Sunday, July 5, 2015

Signing the Biggest Commercial Rocket Deal in History

Greg Wyler, founder of OneWeb (left), Stéphane Israël, Chairman and CEO of Arianespace (center) and Richard Branson, founder of Virgin Galactic (right) at the contract signing on June 25, 2015 in London. Photo Credit: Stéphane Israël/Twitter

OneWeb, a UK company building a new global satellite-based internet network has surprisingly become the driving force of future big commercial rocket launches that would boost space industry growth in many countries. Last week’s deal signed by OneWeb and aerospace giants will come down in history as the biggest commercial launch contract. The British company on June 25 inked a deal worth more than $1 billion for 65 launches to deliver its first 900 microsatellites each weighing up to 150 kg, into orbit. 21 launches will be performed by Arianespace using the Russian Soyuz rocket and 39 launches will be provided by Virgin Galactic’s LauncherOne, all between 2017 and 2019. The agreement has an option for at least five additional Soyuz missions after 2020, and three Ariane 6 launches.

“The dream of fully bridging the digital divide is on track to be a reality in 2019,” said Greg Wyler, founder of OneWeb. “Together with our committed and visionary founding shareholders we have the key elements in place: regulatory, technology, launches, satellites, as well as commercial operators in over 50 countries and territories.”

The contract was hailed the largest commercial launch purchase in history. It beats a SpaceX deal with Iridium signed in 2010 valued at nearly $500 million.

"The contract is going to be the biggest in the history of providing launching services," said Igor Komarov, the Russian Federal Space Agency (Roscosmos) Chief.

Besides Arianespace and Virgin Galactic, the contract also includes other aerospace giants like Airbus and Intelsat, to design, built and collaborate on operating the fleet of satellites. Satellites for the demonstration launch scheduled for the end of 2017 will be built by Airbus Defense and Space, in France, and the others will be constructed by the joint venture between OneWeb and Airbus at a production facility in Florida.

“We’re very excited to be part of OneWeb’s endeavor to provide global Internet access for everybody, everywhere. We are committed to giving our full industrial and space expertise to this mission,” said Tom Enders, CEO of Airbus Group.

OneWeb satellites will be launched into a near polar orbit at an altitude of 500 kilometers before raising themselves to their operational orbit. 15 launches will be performed at the Baikonur Cosmodrome in Kazakhstan. The launch schedule also includes Plesetsk and Vostochny Cosmodromes as well as Europe’s Kourou Spaceport in French Guiana.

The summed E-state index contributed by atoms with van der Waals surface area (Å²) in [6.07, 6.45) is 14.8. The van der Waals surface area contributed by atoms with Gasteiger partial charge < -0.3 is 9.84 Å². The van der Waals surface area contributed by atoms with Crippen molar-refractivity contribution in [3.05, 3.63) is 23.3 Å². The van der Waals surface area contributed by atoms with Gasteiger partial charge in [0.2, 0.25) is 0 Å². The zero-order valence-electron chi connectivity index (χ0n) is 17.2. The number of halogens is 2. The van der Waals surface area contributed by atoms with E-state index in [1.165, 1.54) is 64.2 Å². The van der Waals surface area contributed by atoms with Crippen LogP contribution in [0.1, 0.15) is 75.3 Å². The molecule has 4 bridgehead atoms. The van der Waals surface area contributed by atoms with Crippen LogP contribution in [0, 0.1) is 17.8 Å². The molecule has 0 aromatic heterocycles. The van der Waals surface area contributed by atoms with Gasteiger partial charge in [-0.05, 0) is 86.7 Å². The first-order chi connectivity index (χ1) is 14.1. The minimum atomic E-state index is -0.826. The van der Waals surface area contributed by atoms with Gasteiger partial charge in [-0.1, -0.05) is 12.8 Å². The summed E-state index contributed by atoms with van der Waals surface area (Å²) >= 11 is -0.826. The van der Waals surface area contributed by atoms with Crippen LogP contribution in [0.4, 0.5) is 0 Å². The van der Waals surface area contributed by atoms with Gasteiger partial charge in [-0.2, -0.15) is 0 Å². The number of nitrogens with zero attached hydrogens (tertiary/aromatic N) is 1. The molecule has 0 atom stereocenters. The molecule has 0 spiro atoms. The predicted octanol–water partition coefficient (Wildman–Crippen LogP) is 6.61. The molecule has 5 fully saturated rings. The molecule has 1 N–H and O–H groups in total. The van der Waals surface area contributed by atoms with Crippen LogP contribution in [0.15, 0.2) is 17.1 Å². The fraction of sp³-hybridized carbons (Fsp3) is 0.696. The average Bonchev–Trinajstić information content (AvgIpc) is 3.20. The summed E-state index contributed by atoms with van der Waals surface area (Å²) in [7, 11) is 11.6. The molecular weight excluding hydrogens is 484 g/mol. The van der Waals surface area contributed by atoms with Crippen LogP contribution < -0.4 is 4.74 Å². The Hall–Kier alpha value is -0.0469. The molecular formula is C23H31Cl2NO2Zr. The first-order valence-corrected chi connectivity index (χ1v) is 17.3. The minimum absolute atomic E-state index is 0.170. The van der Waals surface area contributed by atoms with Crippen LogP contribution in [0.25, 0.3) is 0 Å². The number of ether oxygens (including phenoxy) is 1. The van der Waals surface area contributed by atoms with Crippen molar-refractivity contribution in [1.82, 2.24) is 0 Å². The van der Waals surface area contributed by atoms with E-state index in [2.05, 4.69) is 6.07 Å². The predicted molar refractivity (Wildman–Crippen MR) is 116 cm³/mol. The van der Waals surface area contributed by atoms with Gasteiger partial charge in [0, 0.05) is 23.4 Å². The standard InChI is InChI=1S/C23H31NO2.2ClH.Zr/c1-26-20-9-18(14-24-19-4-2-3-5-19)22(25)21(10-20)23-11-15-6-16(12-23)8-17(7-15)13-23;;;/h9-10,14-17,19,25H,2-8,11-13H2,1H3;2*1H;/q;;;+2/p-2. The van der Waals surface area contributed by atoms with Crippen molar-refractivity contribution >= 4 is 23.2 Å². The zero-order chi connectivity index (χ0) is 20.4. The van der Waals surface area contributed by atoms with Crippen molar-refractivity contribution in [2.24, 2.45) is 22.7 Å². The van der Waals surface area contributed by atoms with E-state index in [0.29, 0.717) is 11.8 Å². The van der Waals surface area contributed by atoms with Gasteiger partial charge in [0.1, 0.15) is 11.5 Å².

Virgin Galactic will fulfill its part of the contract using its LauncherOne launch vehicle, specially designed to deploy small satellites. The rocket, still in development, will employ the company’s WhiteKnightTwo spaceplane to lift it off the ground. WhiteKnightTwo will carry LauncherOne to an altitude of approximately 45,000 – 50,000 feet, where it will be released, briefly free falling before the first stage ignites. The company plans to perform most of the launches from the Spaceport America in New Mexico.

“Our vision is to make the Internet affordable for everyone, connecting remote areas to rest of the world and helping to raise living standards and prosperity in some of the poorest regions today,” said Richard Branson, founder of the Virgin Galactic. “We believe that OneWeb, together with Virgin Galactic’s LauncherOne satellite launch system, has the capability to make this a reality.”

In addition to the commitment for 39 satellite launches, the agreement with Virgin Galactic also gives OneWeb options for an additional 100 launches.

The optional Ariane 6 launches to be provided by Arianespace will be available to OneWeb starting in 2021 to support the replenishment of the constellation and to allow the transition to the next generation of the OneWeb constellation.

OneWeb’s plans to build a communications network with a constellation of LEO Ku-band satellites that will provide connectivity to billions of people around the world. With more than 10 terabits per second of new capacity, the network is being designed to serve new coverage areas, bringing voice and data access to consumers, businesses, schools, healthcare institutions and other end users.

"We consider it a great honor to play such an important role in the deployment of this innovative constellation,” said Stéphane Israël, Chairman and CEO of Arianespace. “First, the trust placed by OneWeb in Arianespace is simply exceptional, considering the scope of the contract and the stakes it entails. Second, the goal of this constellation, which is to provide mankind with global connectivity everywhere on the planet, is fully in line with one of our main values: bring space down to Earth for the benefit of all.”

OneWeb aims to beam Wi-Fi and mobile data service around the world by 2019. When fully deployed, the company’s constellation of satellites will be the largest satellite constellation in orbit.

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